Following his many triumphs as an Oscar-nominated screenwriter, in 2017 Aaron Sorkin took a seat in the director’s chair for the first time in his career. And just like many of his previous writing efforts, his impressive directorial debut; Molly’s Game, was based on the exploits of a real-life figure. Adapting the memoir of the same name by Molly Bloom, the self-proclaimed; “Poker Princess,” who became the subject of tabloid infamy in 2007 when she was outed as the brains behind a prestigious underground poker tournament frequented by celebrities, CEOs and mobsters alike.
Plot Summary: When a catastrophic injury robs her of a promising sports career and a long-coveted Olympic medal, former competitive skier, Molly Bloom, moves to Los Angeles to take a year out and avoid attending law school. But shortly after arriving, Molly discovers that the quickest way to achieve success is through the world of high-stakes poker, building herself up through the ranks of deep-pocketed celebrities and the corporate elite as she hosts weekly poker nights, soon drawing the attention of the Russian mob and the Federal Bureau of Investigation. Now, facing a variety of federal charges, Molly’s only hope rests in the capable hands of the criminal defence lawyer, Charlie Jaffey, who learns there is more to Molly Bloom than meets the eye…
Premiering at the Toronto Film Festival in 2017. Molly’s Game was the first film to be both written and directed by Aaron Sorkin, as previously mentioned. And although the screenplay itself isn’t as unique as some of Sorkin’s other work, with A Few Good Men, The Social Network, Moneyball and Steve Jobs being just some of the immensely well-received and Oscar-nominated/winning biopics Sorkin has written in the past. The screenplay for Molly’s Game still crackles and excites at many points as the writing is quick-witted and frequently goes into extreme detail whenever Molly recounts parts of her story, subsequently earning Sorkin another Oscar nomination in 2018 for Best Adapted Screenplay.
Real-world entrepreneur and author, Molly Bloom, actually told Aaron Sorkin that she wanted actress Jessica Chastain to portray her should a film adaptation of her story ever be made. And it seems that this was certainly the right call in retrospect as Chastain perfectly expresses resolve and vulnerability in her role as Molly, portraying a woman who uses her intellect as a weapon. Carving her own path as she leans into her former career as a competitive skier to fuel her drive to succeed as high achieving doesn’t even come close to the grand ambitions she harbours. Nevertheless, years later, after leaving the world of poker behind, Molly is still far from free as she is arrested by The Federal Bureau of Investigation on tentative crimes, which is where Charlie Jaffey comes into the story, excellently portrayed by Idris Elba. Additionally, Kevin Costner and Michael Cera give superb performances as Molly’s father and Player X, respectively. The latter being a professional actor and adept poker player who, despite having his real name disclosed, is widely believed to be based on Tobey Maguire.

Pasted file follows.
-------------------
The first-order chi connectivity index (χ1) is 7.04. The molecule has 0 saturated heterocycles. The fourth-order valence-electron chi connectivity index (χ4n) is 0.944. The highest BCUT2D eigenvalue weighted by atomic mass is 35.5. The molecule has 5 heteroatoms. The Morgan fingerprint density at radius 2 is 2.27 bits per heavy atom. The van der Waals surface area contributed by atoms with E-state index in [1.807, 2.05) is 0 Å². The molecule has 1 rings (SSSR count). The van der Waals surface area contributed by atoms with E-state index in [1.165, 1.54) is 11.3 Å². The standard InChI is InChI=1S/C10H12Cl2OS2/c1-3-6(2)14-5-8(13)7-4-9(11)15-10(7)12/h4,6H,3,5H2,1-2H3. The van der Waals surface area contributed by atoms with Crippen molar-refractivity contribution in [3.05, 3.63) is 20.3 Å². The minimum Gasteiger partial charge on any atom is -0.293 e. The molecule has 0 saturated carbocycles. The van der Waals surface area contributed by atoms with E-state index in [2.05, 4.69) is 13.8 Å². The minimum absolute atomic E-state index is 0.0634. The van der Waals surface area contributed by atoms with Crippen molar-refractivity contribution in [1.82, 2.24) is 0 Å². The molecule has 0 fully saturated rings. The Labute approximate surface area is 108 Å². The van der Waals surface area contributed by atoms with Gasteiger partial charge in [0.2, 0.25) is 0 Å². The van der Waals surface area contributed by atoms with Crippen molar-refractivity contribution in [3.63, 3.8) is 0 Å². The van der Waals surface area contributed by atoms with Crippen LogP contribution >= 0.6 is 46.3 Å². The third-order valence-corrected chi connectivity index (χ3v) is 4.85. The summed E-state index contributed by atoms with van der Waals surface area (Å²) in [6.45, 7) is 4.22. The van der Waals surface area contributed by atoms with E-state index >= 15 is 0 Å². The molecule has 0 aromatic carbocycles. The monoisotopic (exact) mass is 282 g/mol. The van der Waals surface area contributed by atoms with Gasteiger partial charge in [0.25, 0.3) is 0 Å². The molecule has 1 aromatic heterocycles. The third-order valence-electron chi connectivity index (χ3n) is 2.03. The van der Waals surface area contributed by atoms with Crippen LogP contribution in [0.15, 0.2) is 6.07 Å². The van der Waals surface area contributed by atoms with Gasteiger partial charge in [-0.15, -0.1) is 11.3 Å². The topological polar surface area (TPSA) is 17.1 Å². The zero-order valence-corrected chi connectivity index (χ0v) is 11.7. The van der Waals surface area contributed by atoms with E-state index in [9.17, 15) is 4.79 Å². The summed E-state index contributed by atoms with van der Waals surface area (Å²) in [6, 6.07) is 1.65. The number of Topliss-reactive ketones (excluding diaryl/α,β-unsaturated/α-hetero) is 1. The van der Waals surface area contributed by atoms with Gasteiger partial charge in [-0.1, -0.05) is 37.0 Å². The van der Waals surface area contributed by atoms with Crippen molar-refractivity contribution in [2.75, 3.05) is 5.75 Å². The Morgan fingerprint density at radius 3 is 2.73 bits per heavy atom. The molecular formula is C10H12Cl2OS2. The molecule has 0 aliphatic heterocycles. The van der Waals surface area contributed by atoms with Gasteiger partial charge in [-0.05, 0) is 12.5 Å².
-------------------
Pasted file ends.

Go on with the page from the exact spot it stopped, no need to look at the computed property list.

While the cinematography by Charlotte Bruus Christensen does tend to over-rely on mid-shots and close-ups now and then, Molly’s Game still contains some admirable shots whenever the film decides to fully indulge in its visuals. Specifically, whenever the story brings us back to the poker table as there the film utilises many on-screen graphics to visually display the fundamentals of poker, in the event that some audience members (such as myself) aren’t familiar with the game’s regulations, sidestepping the need for lengthy scenes of poker-related specification. Furthermore, the editing frequently attempts to keep pace with the dialogue, occasionally even employing archive footage when Molly goes into certain topics, giving the film a terrific sense of style.
On a similar note, the original score by Daniel Pemberton is a fast-paced soundtrack that varies between light synthetic rock and electronic dance. This means tracks like Staring Down a Mountain, Molly’s Journey, House of Cards and Therapy Session make for a dazzling mixture of electronic and more classical compositions. However, that doesn’t mean there aren’t slow tracks, as both Molly’s Dream and Scars are far slower and more melodic, with Molly’s Dream, in particular, explicitly featuring a piano, a marked contrast from the bulk of the score.
Interestingly, due to Aaron Sorkin’s constant focus on realism, right down to the way players handled their cards during games, all of the extras seen during the poker games are actually professional poker players. According to Sorkin, the cast could often be seen playing poker between takes with the professional players. This meant that the extras (who are usually paid around £65 for a twelve-hour workday) were usually some of the highest-paid individuals on set.
In summary, Molly’s Game is a film that in the grand scheme of well-acted biopics, won’t demolish the competition, but is a well-crafted and entertaining film, nonetheless. Especially for fans of Sorkin, its one-hundred and forty-minute runtime will fly by as this delve into a world of glamour, privilege and gambling is just as compelling as Sorkin’s other screenplays, perhaps even more so in some aspects. If you’re a little exasperated with Sorkin’s self-satisfied writing, however, then Molly’s Game isn’t likely to change your mind. Rating: low 8/10.